Brothers Josef and Karel Capek on vacation, 1930s. (Courtesy Karel Capek Memorial)

Prepare for rebellious automatons, a 300-year-old opera singer, and a pack of newts taking a page from Ira Glass. These and other inventions will unfold locally this fall courtesy of the Czech writer Karel Capek (1890-1938), with help from other artists.

Capek is the focus of the Mutual Inspirations Festival 2015, led by the Embassy of the Czech Republic and offering films, theater pieces, lectures, art exhibits, and — for children — a Lego Robotics Workshop. Now in its sixth year, the festival pays tribute to an influential Czech figure, such as Antonin Dvorak (2011), Vaclav Havel (2013) or Franz Kafka (2014).

Capek is best known for coining the word “robot” in his play “R.U.R. (Rossum’s Universal Robots),” first produced in 1921. Capek wrote scripts, novels, stories and essays that explored philosophical ideas and social issues. Some of his works warned of the threat posed by Nazism. His 1922 play “The Makropulos Case” — a fantasy that touches on the ramifications of artificially prolonging human life — became the basis for an opera by Leos Janacek.

“He was not only very prophetic but also a very deep thinker” and a “fighter for democracy,” says Robert Rehak, cultural attache at the Czech Embassy. Capek predicted not only the dangers of Nazism but “also the danger of communism, which was not so usual in his day. Many writers were very enthusiastic about communism” at the time.

Capek’s treatment of scientific themes may be particularly timely today. Almost a century before rogue drones — before it became possible to wirelessly hijack a Jeep — Capek had cottoned on to the downside of technological progress. “R.U.R.” imagines the dramatic aftermath of a laboratory coup. Two inventors have discovered how to manufacture intelligent working machines: ­robots. Soon monetized by a ­corporation, the breakthrough promises to bring about a ­drudgery-free utopia — or does it? Would a work-free life even be utopian? As the human birthrate plummets, A.I.-enhanced war becomes crueler, the robots themselves seem to develop autonomy, and the fate of the planet hangs in the balance.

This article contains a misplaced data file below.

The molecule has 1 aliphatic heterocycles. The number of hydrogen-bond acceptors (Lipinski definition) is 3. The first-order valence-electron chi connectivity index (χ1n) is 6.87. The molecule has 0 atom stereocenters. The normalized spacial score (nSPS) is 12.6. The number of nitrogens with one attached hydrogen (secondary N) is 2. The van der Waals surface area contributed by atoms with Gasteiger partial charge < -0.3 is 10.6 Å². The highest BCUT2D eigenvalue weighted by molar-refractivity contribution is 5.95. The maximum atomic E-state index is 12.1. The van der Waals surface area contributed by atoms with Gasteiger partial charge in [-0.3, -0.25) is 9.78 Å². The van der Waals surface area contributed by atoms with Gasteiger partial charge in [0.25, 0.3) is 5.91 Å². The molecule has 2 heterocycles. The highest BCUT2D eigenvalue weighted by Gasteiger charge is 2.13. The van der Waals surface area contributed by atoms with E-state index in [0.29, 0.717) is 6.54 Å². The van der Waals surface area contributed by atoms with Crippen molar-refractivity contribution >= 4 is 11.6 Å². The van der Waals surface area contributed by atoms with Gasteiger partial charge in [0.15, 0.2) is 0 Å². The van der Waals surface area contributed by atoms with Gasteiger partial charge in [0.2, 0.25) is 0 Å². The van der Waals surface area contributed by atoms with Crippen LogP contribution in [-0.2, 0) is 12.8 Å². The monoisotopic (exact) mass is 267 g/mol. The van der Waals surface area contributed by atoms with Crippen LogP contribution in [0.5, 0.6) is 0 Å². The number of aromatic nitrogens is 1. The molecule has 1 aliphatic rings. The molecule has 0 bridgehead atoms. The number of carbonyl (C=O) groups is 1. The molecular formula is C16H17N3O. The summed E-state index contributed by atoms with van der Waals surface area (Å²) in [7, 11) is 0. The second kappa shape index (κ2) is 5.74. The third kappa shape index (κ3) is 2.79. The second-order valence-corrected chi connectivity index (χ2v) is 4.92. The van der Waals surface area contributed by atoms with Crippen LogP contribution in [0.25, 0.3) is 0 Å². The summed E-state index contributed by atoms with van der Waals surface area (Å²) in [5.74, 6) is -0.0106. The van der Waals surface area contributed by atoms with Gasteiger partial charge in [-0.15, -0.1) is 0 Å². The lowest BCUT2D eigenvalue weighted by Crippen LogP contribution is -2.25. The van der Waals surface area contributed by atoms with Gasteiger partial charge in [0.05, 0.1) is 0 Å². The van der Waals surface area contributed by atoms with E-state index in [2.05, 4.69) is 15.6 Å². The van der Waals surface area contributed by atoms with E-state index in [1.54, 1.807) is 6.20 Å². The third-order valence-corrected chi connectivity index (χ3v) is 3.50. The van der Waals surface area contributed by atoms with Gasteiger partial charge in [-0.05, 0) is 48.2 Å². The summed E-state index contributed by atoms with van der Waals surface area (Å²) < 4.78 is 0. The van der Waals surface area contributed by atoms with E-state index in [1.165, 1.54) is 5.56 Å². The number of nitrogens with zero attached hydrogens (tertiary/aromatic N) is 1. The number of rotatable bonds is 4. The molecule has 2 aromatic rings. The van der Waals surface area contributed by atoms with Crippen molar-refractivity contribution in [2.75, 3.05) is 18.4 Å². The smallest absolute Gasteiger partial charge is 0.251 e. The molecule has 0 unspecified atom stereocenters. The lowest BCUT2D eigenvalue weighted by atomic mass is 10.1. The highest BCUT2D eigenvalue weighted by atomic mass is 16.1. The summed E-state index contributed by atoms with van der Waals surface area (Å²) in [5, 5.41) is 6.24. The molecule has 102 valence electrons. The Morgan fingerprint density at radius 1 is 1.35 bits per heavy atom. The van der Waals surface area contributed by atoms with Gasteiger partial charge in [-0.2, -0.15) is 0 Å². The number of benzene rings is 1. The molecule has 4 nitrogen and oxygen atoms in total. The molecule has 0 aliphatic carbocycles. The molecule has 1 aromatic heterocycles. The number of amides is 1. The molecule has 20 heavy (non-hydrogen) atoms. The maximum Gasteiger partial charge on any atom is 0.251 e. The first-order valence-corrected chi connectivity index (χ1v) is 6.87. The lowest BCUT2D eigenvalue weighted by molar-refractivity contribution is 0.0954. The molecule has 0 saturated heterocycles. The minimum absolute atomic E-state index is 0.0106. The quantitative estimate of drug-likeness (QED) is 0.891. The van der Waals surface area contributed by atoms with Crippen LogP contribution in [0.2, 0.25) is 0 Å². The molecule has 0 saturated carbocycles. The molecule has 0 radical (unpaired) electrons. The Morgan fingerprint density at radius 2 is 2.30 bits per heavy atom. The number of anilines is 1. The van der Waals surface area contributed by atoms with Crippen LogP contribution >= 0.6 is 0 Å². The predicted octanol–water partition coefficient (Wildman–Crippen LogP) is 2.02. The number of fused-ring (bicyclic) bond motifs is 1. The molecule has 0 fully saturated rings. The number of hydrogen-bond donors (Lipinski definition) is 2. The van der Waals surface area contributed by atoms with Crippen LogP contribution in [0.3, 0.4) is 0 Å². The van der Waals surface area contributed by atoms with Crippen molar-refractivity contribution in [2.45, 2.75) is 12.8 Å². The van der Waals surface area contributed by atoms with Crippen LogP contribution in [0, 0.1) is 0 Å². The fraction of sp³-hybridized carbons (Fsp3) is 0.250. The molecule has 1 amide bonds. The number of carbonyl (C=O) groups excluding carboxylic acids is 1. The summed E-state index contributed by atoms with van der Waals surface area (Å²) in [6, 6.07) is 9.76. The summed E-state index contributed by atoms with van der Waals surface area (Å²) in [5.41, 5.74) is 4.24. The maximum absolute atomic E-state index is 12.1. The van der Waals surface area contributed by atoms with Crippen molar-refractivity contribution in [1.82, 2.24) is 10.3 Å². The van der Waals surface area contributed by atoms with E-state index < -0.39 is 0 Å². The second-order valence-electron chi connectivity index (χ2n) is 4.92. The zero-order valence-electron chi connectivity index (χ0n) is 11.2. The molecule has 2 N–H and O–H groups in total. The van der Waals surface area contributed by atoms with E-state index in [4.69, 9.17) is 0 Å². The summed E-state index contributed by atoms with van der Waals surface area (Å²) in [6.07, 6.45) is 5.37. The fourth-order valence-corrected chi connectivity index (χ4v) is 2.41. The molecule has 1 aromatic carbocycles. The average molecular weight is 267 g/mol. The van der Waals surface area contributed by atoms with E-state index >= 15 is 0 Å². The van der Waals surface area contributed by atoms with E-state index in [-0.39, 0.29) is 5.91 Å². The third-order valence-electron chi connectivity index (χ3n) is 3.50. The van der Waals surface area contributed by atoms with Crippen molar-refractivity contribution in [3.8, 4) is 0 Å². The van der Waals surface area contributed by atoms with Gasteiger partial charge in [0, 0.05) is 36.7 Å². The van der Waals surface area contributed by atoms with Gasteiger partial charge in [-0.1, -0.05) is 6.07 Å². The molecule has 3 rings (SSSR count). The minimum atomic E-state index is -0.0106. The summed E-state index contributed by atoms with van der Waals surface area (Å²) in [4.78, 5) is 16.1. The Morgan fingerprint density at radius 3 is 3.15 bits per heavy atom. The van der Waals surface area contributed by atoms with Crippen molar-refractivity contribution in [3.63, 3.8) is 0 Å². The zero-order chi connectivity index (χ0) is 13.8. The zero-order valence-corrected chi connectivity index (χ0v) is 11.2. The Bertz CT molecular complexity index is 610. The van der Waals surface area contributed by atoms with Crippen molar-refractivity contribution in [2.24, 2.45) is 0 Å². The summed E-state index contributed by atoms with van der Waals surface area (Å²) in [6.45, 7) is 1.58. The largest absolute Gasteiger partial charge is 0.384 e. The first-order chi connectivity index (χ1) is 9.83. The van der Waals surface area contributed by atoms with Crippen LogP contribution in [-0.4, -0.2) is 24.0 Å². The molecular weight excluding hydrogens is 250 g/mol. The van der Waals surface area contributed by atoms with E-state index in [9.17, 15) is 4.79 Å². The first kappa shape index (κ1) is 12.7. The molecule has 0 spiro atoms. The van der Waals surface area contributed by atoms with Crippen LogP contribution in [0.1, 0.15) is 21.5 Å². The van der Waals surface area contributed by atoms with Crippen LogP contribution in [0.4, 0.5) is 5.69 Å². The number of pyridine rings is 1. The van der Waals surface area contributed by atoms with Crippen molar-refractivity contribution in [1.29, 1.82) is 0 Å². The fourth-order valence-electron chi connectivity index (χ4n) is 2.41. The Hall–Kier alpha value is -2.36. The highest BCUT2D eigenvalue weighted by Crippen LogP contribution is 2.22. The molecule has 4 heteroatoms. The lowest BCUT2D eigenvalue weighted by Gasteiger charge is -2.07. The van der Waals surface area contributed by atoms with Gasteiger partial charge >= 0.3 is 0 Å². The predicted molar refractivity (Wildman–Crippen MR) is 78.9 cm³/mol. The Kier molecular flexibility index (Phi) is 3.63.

“R.U.R.” and other Capek works point out that unchecked technological hubris could result in the destruction of humanity, Rehak observes. Given that we all increasingly depend on smartphone apps and other technological conveniences, “it is again a message that is speaking to people,” he says.

“R.U.R.” is “a very prescient piece,” agrees writer and director Susan Galbraith, who has collaborated with local composer Maurice Saylor on “R.U.R.: A Retro-Futuristic Musical,” the latest ­project of the Alliance for New ­Music-Theatre, which Galbraith heads. The show will appear in a reading-with-music form, first on Monday at the Kennedy Center’s Page-to-Stage Festival and then at the Czech Embassy on Thursday. Galbraith says Capek’s play was tempting source material for her company because of the possibility of creating contrasting sonic language for the robot and human characters. (A full production of the musical is planned for 2016.)

Meanwhile, local theater visionary and Georgetown University associate professor Natsu Onoda Power has been working on a stage adaptation of Capek’s 1936 satirical novel “War with the Newts,” in which human characters train a species of salamander to serve as cheap labor. Onoda Power and a group of Georgetown students will unveil a sneak peek at the show at the Czech Embassy on Oct. 8, before a world-premiere run at Georgetown in November.

“War with the Newts” is “really biting parody,” says Onoda Power, noting that, while the original novel responded to the dark political clouds gathering over Europe in the 1930s, the story also speaks to recent American concerns about racial injustice, wage inequity and abuses of migrant labor.

Onoda Power, who is adapting and directing, has decided to tell the story from the newt perspective, with a flavor of reportage. A live “This American Life” episode staged at the Brooklyn Academy of Music in 2014 will be a model. “Journalism turned into a stage production — hosted by a newt,” she explains.

Other highlights of the Mutual Inspirations Festival (which launched on Thursday) include the Czech movie “Krakatit,” adapted from Capek’s 1924 speculative novel about a terrible scientific discovery; a lecture on Capek’s spiritual and philosophical legacy by Templeton Prize winner Tomas Halik; a concert of arranged selections from Janacek’s “The Makropulos Case” featuring pianist Karolina Syrovatkova; and exhibits about both Karel Capek and his brother, Josef Capek, a painter and writer who died in a concentration camp during World War II.

Wren is a freelance writer.

Mutual Inspirations Festival 2015: Karel Capek Through Nov. 21 at various locations. Many events are free. Visit www.mutualinspirations.org.